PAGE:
EU foreign policy chief Federica Mogherini supported the move, hailing it as an “historic moment.” Backed by a €5-billion ($6.5-billion) EU defense fund, PESCO “will enable member states to use the economy of scale of Europe and in this manner to fulfil the gap of output that we have.”
The agreement signed by 23 defense ministers in Brussels will come into force in December, after which members will be legally bound to participate in projects under PESCO.
Work on the agreement started last year amid uncertainty over the UK’s decision to withdraw from the European Union, and US President Donald Trump’s continued criticism of European NATO members for failing to deliver on defense-spending commitments.
European heavyweights Germany and France are leading the effort to bring the EU closer to having a permanent joint armed force. The UK, which has been opposing a pan-European military force for decades, is not part of the agreement. Denmark, Ireland, Portugal, and Malta opted out; while Austria, not a member of NATO, agreed to join at the last moment.
PESCO is touted as a path to boost the efficiency of the European military by eliminating redundancies, streamlining defense acquisitions, and boosting logistics through a network of hubs spread across the continent. It is also intended to establish joint training of military officers. NATO’s attempt to reform the contribution of European allies goes along similar lines.
According to Reuters, Germany and France were in disagreement over the future role for a joint European military force, with Paris advocating for a more exclusive and capable defense club with potential for overseas deployments. Berlin, which championed a more inclusive approach, apparently prevailed with its vision.
Unlike some other efforts in Europe to consolidate their military, PESCO is not being opposed by NATO, which says it will make the militaries of European members stronger.
How the future pan-European military would be used is yet to be seen. However, the EU may be preparing for a possible significant instability affecting some of its members, suggested geostrategic expert Konstantin Sokolov.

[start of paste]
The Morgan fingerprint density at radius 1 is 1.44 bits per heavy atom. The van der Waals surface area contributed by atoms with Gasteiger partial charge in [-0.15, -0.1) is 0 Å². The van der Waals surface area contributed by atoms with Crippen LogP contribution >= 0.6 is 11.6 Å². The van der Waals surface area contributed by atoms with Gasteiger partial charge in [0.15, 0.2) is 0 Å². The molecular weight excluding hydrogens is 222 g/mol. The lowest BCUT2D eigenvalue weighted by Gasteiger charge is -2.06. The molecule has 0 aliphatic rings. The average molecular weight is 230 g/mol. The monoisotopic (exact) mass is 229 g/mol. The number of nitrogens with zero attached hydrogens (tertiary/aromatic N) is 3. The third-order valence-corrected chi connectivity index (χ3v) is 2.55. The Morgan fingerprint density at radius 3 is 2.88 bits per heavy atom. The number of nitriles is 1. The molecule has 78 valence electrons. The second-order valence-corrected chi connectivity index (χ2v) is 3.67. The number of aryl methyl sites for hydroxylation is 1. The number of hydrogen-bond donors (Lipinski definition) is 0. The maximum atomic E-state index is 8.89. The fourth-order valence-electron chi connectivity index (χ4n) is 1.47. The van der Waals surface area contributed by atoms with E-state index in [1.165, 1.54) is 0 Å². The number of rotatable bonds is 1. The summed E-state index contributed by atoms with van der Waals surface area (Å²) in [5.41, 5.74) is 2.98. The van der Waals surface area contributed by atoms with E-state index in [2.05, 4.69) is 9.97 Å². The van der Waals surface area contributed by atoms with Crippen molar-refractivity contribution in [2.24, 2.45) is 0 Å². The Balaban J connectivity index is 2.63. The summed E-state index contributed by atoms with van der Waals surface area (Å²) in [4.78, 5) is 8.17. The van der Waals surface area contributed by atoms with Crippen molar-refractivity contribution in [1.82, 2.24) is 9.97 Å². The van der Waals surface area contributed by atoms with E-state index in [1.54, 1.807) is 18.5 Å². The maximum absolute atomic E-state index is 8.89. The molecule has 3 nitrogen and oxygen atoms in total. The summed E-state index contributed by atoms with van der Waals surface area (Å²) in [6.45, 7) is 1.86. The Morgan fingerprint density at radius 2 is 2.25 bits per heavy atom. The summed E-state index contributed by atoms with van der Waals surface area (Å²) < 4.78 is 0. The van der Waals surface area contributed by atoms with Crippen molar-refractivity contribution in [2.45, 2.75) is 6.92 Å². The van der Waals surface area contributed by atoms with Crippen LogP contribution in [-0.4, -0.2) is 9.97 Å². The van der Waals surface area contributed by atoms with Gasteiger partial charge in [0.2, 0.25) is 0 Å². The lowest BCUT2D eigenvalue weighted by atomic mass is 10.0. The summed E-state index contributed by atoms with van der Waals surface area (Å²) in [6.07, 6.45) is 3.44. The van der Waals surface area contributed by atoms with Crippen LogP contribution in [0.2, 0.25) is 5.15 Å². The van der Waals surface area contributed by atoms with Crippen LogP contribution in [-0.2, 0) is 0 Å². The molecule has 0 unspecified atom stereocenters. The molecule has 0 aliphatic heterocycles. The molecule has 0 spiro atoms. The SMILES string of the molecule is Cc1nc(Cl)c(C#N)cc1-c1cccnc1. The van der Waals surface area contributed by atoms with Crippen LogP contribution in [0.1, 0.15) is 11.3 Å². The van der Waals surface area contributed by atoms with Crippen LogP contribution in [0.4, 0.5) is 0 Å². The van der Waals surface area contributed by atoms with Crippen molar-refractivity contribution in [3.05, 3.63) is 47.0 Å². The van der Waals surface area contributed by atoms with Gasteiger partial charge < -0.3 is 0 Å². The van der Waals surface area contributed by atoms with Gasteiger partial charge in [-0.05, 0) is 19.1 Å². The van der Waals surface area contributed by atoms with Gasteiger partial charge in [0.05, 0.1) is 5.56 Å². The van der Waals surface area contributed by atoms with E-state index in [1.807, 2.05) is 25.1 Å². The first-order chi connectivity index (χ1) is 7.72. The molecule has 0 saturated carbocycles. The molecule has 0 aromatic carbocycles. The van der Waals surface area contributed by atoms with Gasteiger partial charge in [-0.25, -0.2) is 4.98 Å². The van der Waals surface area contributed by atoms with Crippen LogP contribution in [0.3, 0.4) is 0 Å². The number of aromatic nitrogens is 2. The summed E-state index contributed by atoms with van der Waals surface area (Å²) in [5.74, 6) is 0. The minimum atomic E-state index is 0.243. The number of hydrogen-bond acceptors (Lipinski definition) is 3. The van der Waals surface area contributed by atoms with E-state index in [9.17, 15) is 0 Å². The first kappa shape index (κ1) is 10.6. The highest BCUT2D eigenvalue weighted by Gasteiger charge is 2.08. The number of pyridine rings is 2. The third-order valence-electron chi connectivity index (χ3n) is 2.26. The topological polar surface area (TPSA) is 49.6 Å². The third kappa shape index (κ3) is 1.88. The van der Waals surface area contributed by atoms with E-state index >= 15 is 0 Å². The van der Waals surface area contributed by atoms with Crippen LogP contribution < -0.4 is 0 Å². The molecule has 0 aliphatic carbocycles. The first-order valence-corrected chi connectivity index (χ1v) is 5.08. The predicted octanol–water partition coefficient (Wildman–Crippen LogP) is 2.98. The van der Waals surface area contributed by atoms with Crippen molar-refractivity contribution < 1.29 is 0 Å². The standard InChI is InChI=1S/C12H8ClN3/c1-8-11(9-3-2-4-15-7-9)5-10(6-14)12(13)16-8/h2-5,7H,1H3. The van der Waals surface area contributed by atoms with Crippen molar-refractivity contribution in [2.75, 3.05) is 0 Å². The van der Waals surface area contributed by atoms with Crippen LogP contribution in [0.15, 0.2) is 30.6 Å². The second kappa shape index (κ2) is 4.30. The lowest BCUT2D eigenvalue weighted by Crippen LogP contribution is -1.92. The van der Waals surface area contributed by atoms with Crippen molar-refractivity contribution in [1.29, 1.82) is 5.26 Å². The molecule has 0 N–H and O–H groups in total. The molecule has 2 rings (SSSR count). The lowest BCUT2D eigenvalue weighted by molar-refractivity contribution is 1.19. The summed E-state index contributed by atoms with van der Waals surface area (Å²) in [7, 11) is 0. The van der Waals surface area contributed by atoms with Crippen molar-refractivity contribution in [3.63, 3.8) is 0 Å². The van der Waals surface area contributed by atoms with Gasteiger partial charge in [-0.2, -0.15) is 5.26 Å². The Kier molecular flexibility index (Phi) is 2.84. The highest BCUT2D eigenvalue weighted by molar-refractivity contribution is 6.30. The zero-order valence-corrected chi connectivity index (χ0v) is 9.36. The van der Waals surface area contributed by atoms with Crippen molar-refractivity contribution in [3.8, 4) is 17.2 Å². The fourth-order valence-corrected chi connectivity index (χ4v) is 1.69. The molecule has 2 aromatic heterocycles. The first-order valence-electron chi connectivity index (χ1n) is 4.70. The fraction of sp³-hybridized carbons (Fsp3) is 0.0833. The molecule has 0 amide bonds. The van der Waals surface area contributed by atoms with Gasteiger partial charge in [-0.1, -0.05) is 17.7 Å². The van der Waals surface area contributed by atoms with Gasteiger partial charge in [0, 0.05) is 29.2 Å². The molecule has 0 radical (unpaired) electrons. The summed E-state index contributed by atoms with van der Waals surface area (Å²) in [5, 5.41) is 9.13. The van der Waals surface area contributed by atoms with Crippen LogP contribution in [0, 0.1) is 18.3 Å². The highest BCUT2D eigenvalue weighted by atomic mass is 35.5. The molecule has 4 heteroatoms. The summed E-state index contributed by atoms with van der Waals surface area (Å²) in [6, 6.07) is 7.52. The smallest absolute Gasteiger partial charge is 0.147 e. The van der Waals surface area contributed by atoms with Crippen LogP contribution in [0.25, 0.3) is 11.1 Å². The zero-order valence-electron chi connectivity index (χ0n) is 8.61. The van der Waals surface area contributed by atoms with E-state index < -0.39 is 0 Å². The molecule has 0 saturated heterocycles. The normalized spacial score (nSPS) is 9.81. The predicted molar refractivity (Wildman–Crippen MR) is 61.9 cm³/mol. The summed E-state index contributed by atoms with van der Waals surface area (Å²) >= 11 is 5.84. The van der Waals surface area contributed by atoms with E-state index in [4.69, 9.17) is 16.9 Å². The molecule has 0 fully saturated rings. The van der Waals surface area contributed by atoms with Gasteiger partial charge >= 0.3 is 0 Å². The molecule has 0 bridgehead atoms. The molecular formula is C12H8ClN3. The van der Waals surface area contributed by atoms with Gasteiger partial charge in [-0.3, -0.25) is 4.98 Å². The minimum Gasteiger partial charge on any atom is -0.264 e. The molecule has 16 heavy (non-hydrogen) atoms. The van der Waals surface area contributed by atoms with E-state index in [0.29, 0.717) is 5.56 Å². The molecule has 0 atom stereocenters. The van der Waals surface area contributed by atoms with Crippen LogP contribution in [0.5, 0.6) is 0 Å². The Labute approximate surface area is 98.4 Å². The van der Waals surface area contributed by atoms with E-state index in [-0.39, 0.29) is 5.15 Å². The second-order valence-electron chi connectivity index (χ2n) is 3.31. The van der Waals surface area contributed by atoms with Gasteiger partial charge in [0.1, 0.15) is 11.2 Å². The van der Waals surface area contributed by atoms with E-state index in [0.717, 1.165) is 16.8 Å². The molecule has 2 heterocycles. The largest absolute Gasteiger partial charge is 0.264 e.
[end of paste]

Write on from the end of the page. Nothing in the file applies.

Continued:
“In a scenario of social disruption in a country, its police force becomes unreliable because it is staffed by regular citizens, who have local families and friends and may not support the government policies. They are affected by the turmoil,” he told RT. “But an international force would just follow orders and are less impacted by the sentiment in the local population.”
PESCO in practice: what and how?
PESCO should not be used merely as an umbrella for a loosely coordinated range of cooperative projects among different groups of member states.
This said, a certain degree of flexibility should be ensured through a modular approach, to allow participating member states not to contribute to every single project implemented within PESCO. At the same time, as strong internal cohesion is needed, the bulk of participating member states should join the vast majority of PESCO activities, so as to create a stable and reliable centre of gravity able to make this endeavour effective and efficient.
To this end, the organizing principle should be that each participating member state joins all PESCO projects with the exception of those where it has no capabilities to share or develop together.
In order to ensure sufficient cohesion, the PESCO governance should be linked with EU institutions. First, the High Representative/Vice President (HR/VP) should have a chairing role, in order to align PESCO’s level of ambition with the EUGS and ensure coordination with the Common Security and Defence Policy (CSDP). Second, EDA should support PESCO by performing the necessary preparatory work, as well as developing case studies and scenario analysis. Third, developments within PESCO should be reported to the Coordinated Annual Review on Defence (CARD) meetings.
These are planned to involve all EU member states and should envisage the participation of the HR/VP and a member of the European Commission at appropriate level in order to ensure an appropriate link with EDAP.
The HR/VP should report twice a year to the European Parliament about developments
within PESCO, in order to apply the aforementioned transparency and openness principles.
PESCO should be output-oriented, and the Defence Ministers of participating member states should regularly discuss capability development and military operations at a strategic level, chaired by the HR/VP and supported by EDA.
Regular discussions would ensure coordination among different modules of PESCO, building on the fact that the bulk of participating member states join in the vast majority of PESCO activities. PESCO should prioritize the development of new capabilities and the ability to keep the existing ones operational, in order to address European military shortfalls.
This should be done also on the basis of the Capability Development Plan (CDP) regularly reviewed by EDA. To this end, the CDP should become more detailed, outputoriented and linked to national defence planning.